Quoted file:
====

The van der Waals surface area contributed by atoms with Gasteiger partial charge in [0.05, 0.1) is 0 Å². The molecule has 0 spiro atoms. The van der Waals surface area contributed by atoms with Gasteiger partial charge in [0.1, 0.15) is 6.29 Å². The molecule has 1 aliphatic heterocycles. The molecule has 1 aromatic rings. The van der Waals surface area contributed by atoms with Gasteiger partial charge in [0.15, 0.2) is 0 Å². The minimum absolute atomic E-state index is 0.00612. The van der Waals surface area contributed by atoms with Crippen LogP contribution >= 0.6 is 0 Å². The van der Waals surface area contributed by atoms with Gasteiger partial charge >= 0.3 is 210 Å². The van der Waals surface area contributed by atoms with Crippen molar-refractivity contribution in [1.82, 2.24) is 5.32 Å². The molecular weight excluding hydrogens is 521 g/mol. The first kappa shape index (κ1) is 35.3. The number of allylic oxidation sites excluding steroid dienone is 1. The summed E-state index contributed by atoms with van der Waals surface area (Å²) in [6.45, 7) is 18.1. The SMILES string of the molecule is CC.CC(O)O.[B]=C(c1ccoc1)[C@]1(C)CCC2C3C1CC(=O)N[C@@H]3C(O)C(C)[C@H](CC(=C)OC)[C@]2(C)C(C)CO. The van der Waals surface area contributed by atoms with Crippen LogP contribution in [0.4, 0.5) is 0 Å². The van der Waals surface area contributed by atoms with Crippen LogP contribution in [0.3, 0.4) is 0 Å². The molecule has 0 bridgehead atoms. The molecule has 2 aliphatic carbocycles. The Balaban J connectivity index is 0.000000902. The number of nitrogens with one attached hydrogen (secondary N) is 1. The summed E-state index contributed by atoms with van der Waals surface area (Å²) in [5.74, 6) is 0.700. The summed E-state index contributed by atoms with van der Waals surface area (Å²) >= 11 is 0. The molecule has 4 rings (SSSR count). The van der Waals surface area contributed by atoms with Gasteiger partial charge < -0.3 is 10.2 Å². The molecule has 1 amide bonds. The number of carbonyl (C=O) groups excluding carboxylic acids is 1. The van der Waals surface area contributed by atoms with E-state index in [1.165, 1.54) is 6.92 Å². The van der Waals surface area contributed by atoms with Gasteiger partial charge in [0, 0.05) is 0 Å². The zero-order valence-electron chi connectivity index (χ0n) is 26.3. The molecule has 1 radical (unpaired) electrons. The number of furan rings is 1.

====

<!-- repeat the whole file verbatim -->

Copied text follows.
The van der Waals surface area contributed by atoms with Gasteiger partial charge in [0.05, 0.1) is 0 Å². The molecule has 0 spiro atoms. The van der Waals surface area contributed by atoms with Gasteiger partial charge in [0.1, 0.15) is 6.29 Å². The molecule has 1 aliphatic heterocycles. The molecule has 1 aromatic rings. The van der Waals surface area contributed by atoms with Gasteiger partial charge in [0.15, 0.2) is 0 Å². The minimum absolute atomic E-state index is 0.00612. The van der Waals surface area contributed by atoms with Crippen LogP contribution >= 0.6 is 0 Å². The van der Waals surface area contributed by atoms with Gasteiger partial charge >= 0.3 is 210 Å². The van der Waals surface area contributed by atoms with Crippen molar-refractivity contribution in [1.82, 2.24) is 5.32 Å². The molecular weight excluding hydrogens is 521 g/mol. The first kappa shape index (κ1) is 35.3. The number of allylic oxidation sites excluding steroid dienone is 1. The summed E-state index contributed by atoms with van der Waals surface area (Å²) in [6.45, 7) is 18.1. The SMILES string of the molecule is CC.CC(O)O.[B]=C(c1ccoc1)[C@]1(C)CCC2C3C1CC(=O)N[C@@H]3C(O)C(C)[C@H](CC(=C)OC)[C@]2(C)C(C)CO. The van der Waals surface area contributed by atoms with Crippen LogP contribution in [0.4, 0.5) is 0 Å². The van der Waals surface area contributed by atoms with Crippen LogP contribution in [0.3, 0.4) is 0 Å². The molecule has 0 bridgehead atoms. The molecule has 2 aliphatic carbocycles. The Balaban J connectivity index is 0.000000902. The number of nitrogens with one attached hydrogen (secondary N) is 1. The summed E-state index contributed by atoms with van der Waals surface area (Å²) in [5.74, 6) is 0.700. The summed E-state index contributed by atoms with van der Waals surface area (Å²) >= 11 is 0. The molecule has 4 rings (SSSR count). The van der Waals surface area contributed by atoms with Gasteiger partial charge < -0.3 is 10.2 Å². The molecule has 1 amide bonds. The number of carbonyl (C=O) groups excluding carboxylic acids is 1. The van der Waals surface area contributed by atoms with E-state index in [1.165, 1.54) is 6.92 Å². The van der Waals surface area contributed by atoms with Gasteiger partial charge in [0, 0.05) is 0 Å². The zero-order valence-electron chi connectivity index (χ0n) is 26.3. The molecule has 1 radical (unpaired) electrons. The number of furan rings is 1.